Guest post by Kayt Sukel
In the beloved children’s book, Happy Birthday to You!, Dr. Seuss writes, “Today you are YOU, that is TRUER than true. There is NO ONE alive who is YOUER than YOU.” Those who study the brain understand that the complex interplay of genetics and environment give rise to that “you-ness” of which Dr. Seuss spoke. And, as it turns out, it also makes for unique changes to brain anatomy—so much so that one can be uniquely identified by the brain, much like with fingerprints or the eye’s iris pattern.
Lutz Jäncke, a neuropsychologist at Switzerland’s University of Zurich, has spent his career studying individual differences. His work looking at brain differences in musicians, dancers, and chess players demonstrated that the human brain is profoundly shaped by experience.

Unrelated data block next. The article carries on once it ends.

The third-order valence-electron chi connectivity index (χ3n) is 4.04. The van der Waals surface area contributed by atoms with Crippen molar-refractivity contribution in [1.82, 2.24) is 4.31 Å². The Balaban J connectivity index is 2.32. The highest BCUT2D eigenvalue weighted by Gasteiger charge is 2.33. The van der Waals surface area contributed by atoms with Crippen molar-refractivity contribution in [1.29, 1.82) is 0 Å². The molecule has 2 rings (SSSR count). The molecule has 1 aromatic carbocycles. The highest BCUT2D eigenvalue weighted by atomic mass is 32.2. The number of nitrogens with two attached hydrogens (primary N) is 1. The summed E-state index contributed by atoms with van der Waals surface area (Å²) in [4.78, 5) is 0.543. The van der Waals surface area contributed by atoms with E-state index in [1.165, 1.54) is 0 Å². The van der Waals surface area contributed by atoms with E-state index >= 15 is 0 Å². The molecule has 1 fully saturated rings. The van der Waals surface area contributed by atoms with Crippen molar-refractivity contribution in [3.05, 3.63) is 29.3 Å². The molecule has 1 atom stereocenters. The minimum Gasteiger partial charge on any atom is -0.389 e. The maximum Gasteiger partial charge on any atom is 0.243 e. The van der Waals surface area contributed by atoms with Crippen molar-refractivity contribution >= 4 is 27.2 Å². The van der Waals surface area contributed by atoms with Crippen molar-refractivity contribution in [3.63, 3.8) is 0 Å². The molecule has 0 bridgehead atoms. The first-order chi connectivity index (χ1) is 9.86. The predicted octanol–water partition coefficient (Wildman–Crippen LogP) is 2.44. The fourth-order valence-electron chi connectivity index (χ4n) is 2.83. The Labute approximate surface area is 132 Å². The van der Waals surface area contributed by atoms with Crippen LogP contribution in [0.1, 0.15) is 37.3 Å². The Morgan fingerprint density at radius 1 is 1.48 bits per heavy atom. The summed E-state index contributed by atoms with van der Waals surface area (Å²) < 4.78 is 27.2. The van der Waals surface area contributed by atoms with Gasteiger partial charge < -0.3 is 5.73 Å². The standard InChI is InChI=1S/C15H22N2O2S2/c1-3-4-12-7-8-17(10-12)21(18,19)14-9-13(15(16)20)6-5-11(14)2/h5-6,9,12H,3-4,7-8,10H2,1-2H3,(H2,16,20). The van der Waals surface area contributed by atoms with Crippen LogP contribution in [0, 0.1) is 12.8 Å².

“Thirty years ago, we didn’t anticipate that the human brain is so plastic,” he explains. “In learning that training and experience can have such a profound influence on the human brain, even in terms of anatomical and morphological aspects, we wondered if it was possible to identify individuals on the basis of anatomical features in the brain.”